Oh the beloved little caterpillar who eats his way through the week and a whole array of food before he realizes caterpillars eat leaves! Who can resist reading this treasured classic by Eric Carle to initiate spring and teach about the days of the week?
There are so many engaging activities from numbers, arts and crafts, and retelling to prewriting and working together that it can be hard to choose where to begin.
Here’s a sneak peek at some activities I do with my lovebugs in my classroom each spring. Take a peek and see!
Name Building and Patterns
Get those kiddos working on letter recognition, name building, and patterns while building their very own Hungry Caterpillar. Cut enough circle for each letter of your kiddo’s name. I used my 1″ hole punch. Let your kiddo put the letters in order. Be sure to have him name each letter as he puts his caterpillar together to reinforce those letter names.
Pre-writing line tracing is great for developing those oh so important finger muscles and building muscle memory. I toss these fun Very Hungry Caterpillar Line Tracing Cards in my writing and art center for my kiddos to trace for a fun way to infuse those developing writing skills. I simply laminate and cut each one out and place them in a bucket with dry erase markers and erasers.
Gross Motor Fruit Toss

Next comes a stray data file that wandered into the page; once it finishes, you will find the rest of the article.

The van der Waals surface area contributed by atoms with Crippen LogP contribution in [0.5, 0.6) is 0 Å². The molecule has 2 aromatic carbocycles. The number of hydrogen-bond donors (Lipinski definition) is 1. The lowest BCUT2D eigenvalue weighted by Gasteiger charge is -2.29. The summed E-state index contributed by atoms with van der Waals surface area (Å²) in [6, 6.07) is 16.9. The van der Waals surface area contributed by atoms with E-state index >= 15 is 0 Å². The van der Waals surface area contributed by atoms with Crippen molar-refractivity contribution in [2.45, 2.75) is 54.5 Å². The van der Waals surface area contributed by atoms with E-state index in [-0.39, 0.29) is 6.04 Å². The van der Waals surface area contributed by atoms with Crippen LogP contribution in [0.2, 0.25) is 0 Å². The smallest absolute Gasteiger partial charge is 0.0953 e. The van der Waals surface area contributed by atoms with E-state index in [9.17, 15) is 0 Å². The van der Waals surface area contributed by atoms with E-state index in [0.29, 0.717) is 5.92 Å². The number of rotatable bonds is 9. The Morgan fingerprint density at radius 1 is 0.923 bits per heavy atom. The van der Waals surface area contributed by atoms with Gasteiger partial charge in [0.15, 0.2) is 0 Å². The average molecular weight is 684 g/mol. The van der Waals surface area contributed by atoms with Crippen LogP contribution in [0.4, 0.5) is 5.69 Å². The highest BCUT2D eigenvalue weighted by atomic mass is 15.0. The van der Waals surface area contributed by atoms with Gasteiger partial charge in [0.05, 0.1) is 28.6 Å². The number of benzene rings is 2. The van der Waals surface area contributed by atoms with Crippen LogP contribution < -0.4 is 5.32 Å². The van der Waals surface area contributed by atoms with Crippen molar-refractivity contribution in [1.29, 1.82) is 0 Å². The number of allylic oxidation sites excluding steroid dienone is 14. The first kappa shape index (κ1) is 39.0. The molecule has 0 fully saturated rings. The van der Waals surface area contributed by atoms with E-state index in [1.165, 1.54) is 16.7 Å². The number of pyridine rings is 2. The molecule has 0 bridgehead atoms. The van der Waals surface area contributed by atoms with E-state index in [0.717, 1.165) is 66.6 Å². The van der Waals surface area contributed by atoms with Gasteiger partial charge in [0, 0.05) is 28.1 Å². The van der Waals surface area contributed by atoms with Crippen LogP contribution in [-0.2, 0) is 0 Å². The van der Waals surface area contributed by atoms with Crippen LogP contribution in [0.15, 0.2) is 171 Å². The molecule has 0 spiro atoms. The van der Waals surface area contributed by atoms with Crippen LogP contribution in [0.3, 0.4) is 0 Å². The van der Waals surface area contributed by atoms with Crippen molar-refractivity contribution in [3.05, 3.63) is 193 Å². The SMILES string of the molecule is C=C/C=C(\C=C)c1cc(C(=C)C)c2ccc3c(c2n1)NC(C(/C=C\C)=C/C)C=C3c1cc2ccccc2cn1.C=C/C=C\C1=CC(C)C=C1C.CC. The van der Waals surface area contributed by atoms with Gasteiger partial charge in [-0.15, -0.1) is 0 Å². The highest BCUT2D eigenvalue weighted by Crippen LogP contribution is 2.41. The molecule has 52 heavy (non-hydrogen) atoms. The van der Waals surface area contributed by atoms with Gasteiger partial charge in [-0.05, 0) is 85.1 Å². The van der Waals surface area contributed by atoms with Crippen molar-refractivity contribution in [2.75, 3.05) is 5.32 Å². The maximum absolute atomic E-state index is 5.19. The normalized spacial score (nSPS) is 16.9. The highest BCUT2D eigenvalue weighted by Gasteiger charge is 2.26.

Get those kids moving and practice those gross motor throwing skills with this Very Hungry Caterpillar Toss. Have them practice throwing over hand as well as underhand. Step up the challenge by increasing the distance and talk about why it is harder with a greater distance. Extend this activity into math by counting the fruits that make it in and how many don’t. Compare which number is more and less.
Days of the Week
I found this cute little activity at We Are Teachers. I haven’t done this one yet but will be adding it to my Very Hungry Caterpillar activities!
Promote exploration through art as well as social emotional skills with this interactive art project. I do this activity at small group time and allow children to work together to make this multi texture butterfly alongside classmates. I supply the kiddos with a variety of art supplies, but not enough for everyone to have one of everything. This encourages them to make choices, work in close proximity to others, share, problem solve when a friend is using a supply they want to use, follow directions, and use fine motor.
For this activity I do tell my kiddos what to use in each section. You can see that all yellow tissue paper is in one section and blue torn paper is in another, while the purple Do-A-Dot markers are in another area. This is part of following directions. Some of the supplies I have used in the past are: Do-A-Dot markers, paper to tear with fingers, tissue paper squares to crinkle, crayons, markers, sequins, beads, etc.
Looking for other amazing literature activities to do with your kiddo? Check out some of my other posts.